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Blossoms & Flavors: What Does Chrysanthemum Taste Like?

While these beautiful flowers, with their numerous petals and aesthetically pleasing colors and shape, exist throughout different cultures, they have been used to represent life and death.

Interestingly, France and other European countries still use these flowers to represent death, and in Asian countries like Japan, the white-colored chrysanthemums have the same meaning.

But they aren’t just here to represent the different parts of life; Chrysanthemums are highly nutritious and have many health benefits, including being the best hangover medicine.

If you’ve never tried chrysanthemums before and you’re wondering, “what does chrysanthemum taste like?” we’ve got you covered.

Read on as we delve deeper into its taste profile and how you can cook and serve this amazing flower.

What is Chrysanthemum?

With its wide range of scientific names, Chrysanthemum, also called mums, are plants of approximately forty species, and all belong to Asteraceae (the aster family).

This herb was known to be cultivated in china in the early centuries, was used in various traditional medicines, and was added as a health ingredient for numerous food recipes.

The multi-purpose use of this medicinal herb dates back as far as three thousand years.

Today, people use it in various home medicines to cure various health issues like lowering blood sugar levels or as a food ingredient.

When mixed with other herbs, chrysanthemums are also used to treat various types of cancers, chest problems, headaches, fevers, and other serious conditions.

So combined with their beauty, the chrysanthemums offer human beings all the right benefits.

However, these gorgeous plants are rather poisonous for your pets and other mammals that you may interact with.

Therefore keep it away as far as you can from your loving animals.

What Does Chrysanthemum Taste Like?

Chrysanthemums have a lot of different varieties, and the taste and flavor profile may vary depending on the type you are eating or drinking and how you cook it.

The taste of this beautiful herb flower can range from being awfully sharp with a bitter aftertaste, to sweet or pleasant.

Some could also be tangy all the way to somewhat peppery.

A note to remember is that the less young and larger the chrysanthemums are, the more bitter they’ll be if you ever decide to eat them raw.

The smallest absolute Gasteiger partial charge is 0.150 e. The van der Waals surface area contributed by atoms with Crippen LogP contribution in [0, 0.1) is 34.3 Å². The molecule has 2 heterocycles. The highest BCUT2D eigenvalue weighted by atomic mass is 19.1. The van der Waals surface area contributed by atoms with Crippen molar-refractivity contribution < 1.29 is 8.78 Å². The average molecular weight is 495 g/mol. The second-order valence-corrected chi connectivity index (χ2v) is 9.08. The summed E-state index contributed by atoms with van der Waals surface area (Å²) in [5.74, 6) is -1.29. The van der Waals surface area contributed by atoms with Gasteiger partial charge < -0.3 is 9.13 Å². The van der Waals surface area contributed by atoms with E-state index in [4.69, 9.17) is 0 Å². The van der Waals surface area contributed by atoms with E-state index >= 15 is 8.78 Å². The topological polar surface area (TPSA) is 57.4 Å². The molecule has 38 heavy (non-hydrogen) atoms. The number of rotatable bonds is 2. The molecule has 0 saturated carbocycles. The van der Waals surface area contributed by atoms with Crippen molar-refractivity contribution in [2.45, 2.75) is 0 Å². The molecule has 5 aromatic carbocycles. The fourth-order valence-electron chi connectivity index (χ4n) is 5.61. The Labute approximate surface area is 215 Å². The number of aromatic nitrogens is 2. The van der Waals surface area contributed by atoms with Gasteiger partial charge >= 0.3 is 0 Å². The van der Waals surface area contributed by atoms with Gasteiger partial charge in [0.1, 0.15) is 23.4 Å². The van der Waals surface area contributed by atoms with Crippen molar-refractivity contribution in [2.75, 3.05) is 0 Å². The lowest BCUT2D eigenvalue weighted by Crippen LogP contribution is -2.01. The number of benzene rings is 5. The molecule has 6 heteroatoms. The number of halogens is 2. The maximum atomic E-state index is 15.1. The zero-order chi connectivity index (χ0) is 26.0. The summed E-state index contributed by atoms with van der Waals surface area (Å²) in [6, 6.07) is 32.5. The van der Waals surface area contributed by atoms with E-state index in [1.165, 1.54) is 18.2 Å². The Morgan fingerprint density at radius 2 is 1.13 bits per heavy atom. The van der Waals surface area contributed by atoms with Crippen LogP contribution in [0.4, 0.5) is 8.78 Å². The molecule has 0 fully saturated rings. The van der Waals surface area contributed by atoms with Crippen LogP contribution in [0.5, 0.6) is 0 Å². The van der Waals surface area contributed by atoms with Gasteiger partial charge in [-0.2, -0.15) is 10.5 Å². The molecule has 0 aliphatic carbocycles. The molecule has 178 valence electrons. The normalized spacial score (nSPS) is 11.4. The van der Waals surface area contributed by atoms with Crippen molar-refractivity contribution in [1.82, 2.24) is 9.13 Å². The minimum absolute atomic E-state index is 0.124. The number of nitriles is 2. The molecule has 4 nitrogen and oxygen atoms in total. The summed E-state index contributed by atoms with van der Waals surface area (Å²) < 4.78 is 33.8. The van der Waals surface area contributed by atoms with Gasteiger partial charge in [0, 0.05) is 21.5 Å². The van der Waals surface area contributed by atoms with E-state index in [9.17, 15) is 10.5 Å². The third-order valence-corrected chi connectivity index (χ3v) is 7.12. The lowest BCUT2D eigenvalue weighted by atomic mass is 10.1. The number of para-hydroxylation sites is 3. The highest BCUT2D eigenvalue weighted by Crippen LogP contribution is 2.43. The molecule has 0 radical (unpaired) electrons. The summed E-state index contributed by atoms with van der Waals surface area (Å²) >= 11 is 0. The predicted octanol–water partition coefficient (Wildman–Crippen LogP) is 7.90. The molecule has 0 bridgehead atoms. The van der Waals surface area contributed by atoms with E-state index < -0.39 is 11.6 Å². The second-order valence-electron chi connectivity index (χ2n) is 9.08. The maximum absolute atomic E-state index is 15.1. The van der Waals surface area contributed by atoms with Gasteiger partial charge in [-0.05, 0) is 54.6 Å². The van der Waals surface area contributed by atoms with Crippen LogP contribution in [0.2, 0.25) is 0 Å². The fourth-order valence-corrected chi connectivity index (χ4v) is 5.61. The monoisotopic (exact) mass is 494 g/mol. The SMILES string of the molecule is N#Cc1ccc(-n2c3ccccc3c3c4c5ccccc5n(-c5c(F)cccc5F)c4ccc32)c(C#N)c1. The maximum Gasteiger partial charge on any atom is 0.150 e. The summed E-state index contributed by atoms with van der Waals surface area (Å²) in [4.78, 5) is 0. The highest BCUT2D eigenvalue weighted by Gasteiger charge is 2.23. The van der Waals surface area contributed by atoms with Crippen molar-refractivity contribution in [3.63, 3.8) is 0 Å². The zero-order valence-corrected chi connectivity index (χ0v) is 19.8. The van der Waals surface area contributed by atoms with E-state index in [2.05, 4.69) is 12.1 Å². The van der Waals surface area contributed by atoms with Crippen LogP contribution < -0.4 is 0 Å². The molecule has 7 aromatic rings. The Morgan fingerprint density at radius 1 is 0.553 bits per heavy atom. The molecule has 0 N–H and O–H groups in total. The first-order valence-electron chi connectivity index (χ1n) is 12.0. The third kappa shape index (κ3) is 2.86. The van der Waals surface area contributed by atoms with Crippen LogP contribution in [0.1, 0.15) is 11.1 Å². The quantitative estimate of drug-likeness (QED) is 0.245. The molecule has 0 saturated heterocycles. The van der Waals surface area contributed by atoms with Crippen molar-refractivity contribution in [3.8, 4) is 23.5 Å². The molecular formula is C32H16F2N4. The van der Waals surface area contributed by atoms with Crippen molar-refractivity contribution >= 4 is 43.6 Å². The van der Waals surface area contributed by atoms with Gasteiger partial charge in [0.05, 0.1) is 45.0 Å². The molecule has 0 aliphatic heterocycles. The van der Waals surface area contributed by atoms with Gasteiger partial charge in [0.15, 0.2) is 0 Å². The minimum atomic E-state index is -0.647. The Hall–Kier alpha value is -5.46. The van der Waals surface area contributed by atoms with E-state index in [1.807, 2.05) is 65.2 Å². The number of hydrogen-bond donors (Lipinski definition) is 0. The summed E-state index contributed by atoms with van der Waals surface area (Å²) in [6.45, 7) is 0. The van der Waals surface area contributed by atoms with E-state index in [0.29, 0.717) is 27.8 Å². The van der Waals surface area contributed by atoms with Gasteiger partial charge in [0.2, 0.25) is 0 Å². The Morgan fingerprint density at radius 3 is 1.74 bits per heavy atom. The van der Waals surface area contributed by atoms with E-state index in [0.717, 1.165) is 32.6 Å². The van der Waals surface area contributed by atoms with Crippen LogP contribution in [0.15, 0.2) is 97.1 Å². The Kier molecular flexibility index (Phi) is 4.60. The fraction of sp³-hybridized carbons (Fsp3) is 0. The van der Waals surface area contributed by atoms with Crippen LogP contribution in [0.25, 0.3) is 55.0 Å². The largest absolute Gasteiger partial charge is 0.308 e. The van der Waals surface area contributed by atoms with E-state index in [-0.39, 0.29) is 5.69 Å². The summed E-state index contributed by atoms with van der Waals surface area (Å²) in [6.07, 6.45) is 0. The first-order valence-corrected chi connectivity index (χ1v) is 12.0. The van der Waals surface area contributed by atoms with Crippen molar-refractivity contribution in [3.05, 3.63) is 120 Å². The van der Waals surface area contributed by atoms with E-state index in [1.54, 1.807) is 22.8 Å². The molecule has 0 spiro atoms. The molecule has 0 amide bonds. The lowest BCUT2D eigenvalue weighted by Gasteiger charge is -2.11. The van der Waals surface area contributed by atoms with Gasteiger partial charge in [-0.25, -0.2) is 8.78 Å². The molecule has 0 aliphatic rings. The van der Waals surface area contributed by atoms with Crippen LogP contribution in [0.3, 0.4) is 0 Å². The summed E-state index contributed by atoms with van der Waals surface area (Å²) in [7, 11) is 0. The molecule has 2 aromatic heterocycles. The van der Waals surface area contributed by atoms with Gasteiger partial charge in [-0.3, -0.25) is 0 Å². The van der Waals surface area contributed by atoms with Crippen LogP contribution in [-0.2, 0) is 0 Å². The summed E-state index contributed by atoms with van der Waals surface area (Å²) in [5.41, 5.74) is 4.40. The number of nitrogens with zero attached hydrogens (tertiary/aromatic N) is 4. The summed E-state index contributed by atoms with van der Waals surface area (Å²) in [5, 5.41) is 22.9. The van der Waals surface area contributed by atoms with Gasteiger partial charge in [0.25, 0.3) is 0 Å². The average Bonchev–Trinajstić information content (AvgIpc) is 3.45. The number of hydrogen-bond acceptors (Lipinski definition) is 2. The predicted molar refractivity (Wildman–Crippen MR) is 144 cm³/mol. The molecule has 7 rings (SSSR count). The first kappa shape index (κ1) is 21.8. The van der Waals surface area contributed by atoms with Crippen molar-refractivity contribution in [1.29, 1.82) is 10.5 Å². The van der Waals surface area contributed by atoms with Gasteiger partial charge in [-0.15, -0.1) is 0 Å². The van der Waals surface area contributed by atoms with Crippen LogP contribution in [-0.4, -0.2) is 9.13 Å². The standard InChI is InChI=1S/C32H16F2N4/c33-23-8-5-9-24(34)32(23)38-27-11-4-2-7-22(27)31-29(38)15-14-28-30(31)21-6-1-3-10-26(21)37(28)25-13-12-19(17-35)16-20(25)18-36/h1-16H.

But if you got yourself some really young and fresh green chrysanthemums and you’ve decided on boiling them to use in your next recipe, they would have that herbaceous or grassy flavor profile with hints of sweetness all over them.

Yet, suppose we’re talking about teas.

In that case, some of the most popular chrysanthemum teas usually offer a moderately sweet taste profile, and the aromas are not overwhelming when compared to the other floral teas.

This is what makes Chrysanthemum tea a popular treat in East and Southeast Asia, but not limited to them.

However, the next time you visit a friend or a colleague and you notice a slight change in the taste profile of chrysanthemum tea to what we’ve explained here, they offer you one.

Don’t be surprised.

Since chrysanthemums taste rather mild, they can be very versatile, and it is common for people to add other herbs or ingredients, such as honey, to give them a sweeter taste.

So you can easily enhance their taste and flavor profile with the addition of other herbs or ingredients according to your preference.

How to Cook and Serve Chrysanthemums?

There are different ways to cook and serve chrysanthemums, but you have to identify each one before you use it in your recipes.

By this, we mean the ones you can boil and have by themselves are the chrysanthemum greens.

Though most of the greens are intense in flavor, people usually go for the fresh young ones that you can buy in any grocery store.

Splash on some sauce, put them into your favorite rice recipe, soups, or salads, and watch them give a herbaceous to mildly peppery taste profile.

On the other hand, the mildly sweet-tasting chrysanthemums flower teas can be found online or in any grocery store.

They come with different flowers, all marketed for having specific health benefits.

The most common teas are yellow, mild, and white chrysanthemum flower teas.

Each has different healing properties and tastes milder to stronger, with the wild Chrysanthemum being the most bitter.

You can drink it solo but also easily find chrysanthemum flower tea recipes, and the ingredients asked to use are usually to enhance the flavor of it for the best drinking experience.


While Chrysanthemums are used for various decorative purposes and to represent life itself and whole other different meanings in many cultures, this plant has been used for its medicinal effects and health benefits for years.

Today, the most popular form of consuming this wonderful flower is by brewing tea from it, which has many benefits for your body.

It is one of the best home remedies to treat various illnesses and prevent certain serious issues as well.

So if you ever get your hands on one, make sure to drink it to your heart’s content.

We hope this article answers all your queries.

What Does Chrysanthemum Taste Like? Does it Taste Good?

Interested in the flavor of chrysanthemum? Wondering if it's enjoyable? Learn about the taste of chrysanthemum and whether it's regarded as good.
5 from 1 vote
Prep Time 15 minutes
Cook Time 15 minutes
Total Time 30 minutes
Course Food Taste
Servings 4 Servings


  • Chrysanthemum
  • Ingredients from your favorite recipes


  • Depending on the ingredients used, the cooking method, and the type of dish, the taste of the food can vary greatly.
  • Make sure to select a recipe that will elevate the food’s original flavor, and enjoy experimenting with different recipes!
Keyword What Does Chrysanthemum Taste Like
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